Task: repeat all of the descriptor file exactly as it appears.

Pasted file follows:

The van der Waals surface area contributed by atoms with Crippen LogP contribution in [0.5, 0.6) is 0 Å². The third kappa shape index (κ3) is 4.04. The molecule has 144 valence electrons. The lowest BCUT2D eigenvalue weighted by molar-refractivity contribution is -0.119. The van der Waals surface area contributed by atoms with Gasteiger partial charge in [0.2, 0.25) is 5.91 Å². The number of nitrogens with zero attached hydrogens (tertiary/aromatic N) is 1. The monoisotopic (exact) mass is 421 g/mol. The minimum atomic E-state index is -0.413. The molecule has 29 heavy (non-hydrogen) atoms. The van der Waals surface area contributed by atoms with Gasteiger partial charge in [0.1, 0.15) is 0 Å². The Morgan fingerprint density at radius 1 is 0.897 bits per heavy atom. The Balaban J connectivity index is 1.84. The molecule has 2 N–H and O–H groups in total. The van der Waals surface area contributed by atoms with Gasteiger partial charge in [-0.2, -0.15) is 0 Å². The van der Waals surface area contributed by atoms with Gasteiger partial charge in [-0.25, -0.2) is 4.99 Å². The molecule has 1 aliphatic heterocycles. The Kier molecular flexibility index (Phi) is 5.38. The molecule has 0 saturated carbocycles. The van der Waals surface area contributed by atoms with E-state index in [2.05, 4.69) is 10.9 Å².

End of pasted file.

The van der Waals surface area contributed by atoms with Crippen LogP contribution in [0.5, 0.6) is 0 Å². The third kappa shape index (κ3) is 4.04. The molecule has 144 valence electrons. The lowest BCUT2D eigenvalue weighted by molar-refractivity contribution is -0.119. The van der Waals surface area contributed by atoms with Gasteiger partial charge in [0.2, 0.25) is 5.91 Å². The number of nitrogens with zero attached hydrogens (tertiary/aromatic N) is 1. The monoisotopic (exact) mass is 421 g/mol. The minimum atomic E-state index is -0.413. The molecule has 29 heavy (non-hydrogen) atoms. The van der Waals surface area contributed by atoms with Gasteiger partial charge in [0.1, 0.15) is 0 Å². The Morgan fingerprint density at radius 1 is 0.897 bits per heavy atom. The Balaban J connectivity index is 1.84. The molecule has 2 N–H and O–H groups in total. The van der Waals surface area contributed by atoms with Gasteiger partial charge in [-0.2, -0.15) is 0 Å². The van der Waals surface area contributed by atoms with Gasteiger partial charge in [-0.25, -0.2) is 4.99 Å². The molecule has 1 aliphatic heterocycles. The Kier molecular flexibility index (Phi) is 5.38. The molecule has 0 saturated carbocycles. The van der Waals surface area contributed by atoms with E-state index in [2.05, 4.69) is 10.9 Å².